Not every difficult case is complex; and, vice versa, not every complex case is difficult.
The “difficulty” of a case may be inherent or external — of problems within the body of the case, or some external elements which impacts upon the case. Complexities can be qualitative or quantitative — arising from some element of a case which makes it more than the “run-of-the-mill” issue, or influenced by a multitude and variety of issues to be resolved.
Almost all cases have some inherent difficulties, and the complexity of a case can often be simplified by systematically resolving some of the inherent difficulties presented. Often, a “complex” case is merely a matter of perspective — where the client believes in complications which in reality have no impact upon the case.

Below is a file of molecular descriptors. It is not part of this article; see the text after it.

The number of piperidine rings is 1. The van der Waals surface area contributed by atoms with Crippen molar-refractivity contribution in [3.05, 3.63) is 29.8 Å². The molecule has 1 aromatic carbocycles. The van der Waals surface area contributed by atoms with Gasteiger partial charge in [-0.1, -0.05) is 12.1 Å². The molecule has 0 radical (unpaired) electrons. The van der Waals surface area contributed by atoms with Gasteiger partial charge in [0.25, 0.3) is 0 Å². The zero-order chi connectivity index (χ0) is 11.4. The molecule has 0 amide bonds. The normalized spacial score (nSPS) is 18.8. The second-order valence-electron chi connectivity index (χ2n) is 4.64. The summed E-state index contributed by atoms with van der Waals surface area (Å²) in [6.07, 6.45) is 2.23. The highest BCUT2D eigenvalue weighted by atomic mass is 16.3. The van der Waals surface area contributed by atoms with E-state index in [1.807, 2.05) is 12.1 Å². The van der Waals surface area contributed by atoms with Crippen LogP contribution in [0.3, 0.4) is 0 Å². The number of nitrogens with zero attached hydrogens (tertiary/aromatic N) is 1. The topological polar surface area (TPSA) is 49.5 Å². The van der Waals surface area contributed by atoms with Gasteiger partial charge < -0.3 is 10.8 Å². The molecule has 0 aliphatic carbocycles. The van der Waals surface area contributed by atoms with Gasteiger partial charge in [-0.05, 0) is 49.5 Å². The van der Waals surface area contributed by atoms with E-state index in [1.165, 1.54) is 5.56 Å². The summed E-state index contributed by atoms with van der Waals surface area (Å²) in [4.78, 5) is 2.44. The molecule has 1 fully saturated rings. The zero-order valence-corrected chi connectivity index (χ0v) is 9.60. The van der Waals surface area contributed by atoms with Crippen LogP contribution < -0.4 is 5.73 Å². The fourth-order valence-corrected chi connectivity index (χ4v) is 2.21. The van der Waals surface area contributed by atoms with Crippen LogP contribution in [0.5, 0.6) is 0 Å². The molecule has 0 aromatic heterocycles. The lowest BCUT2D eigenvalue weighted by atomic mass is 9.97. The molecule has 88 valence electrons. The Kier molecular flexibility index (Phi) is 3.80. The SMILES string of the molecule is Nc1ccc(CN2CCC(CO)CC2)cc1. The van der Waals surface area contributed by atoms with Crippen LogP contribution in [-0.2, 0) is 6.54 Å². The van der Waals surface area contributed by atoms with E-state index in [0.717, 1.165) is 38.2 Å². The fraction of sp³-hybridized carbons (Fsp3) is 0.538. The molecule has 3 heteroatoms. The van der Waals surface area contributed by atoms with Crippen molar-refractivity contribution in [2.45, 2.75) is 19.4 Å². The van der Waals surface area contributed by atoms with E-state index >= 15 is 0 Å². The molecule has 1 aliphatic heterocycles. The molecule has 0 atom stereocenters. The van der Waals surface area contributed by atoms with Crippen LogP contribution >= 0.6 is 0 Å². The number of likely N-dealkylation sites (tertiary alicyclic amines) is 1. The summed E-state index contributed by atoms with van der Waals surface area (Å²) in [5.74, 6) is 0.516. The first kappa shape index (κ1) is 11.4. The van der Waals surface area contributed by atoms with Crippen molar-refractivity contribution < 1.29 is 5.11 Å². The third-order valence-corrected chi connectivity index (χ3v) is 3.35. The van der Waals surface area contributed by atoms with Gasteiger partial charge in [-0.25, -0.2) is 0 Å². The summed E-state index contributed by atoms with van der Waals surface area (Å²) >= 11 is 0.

For Federal employees and U.S. Postal workers who suffer from a medical condition, and which triggers the need to file for Federal Disability Retirement benefits, an initial consultation with an OPM Disability Lawyer who specializes in FERS Disability Retirement Law will often ferret out the complexities, define the difficulties, and simplify the issues to be resolved.
Every case has difficulties and complexities, but you should make sure that they are “real” ones, and not merely born out of not knowing the issues which are relevant.
Robert R. McGill, Esquire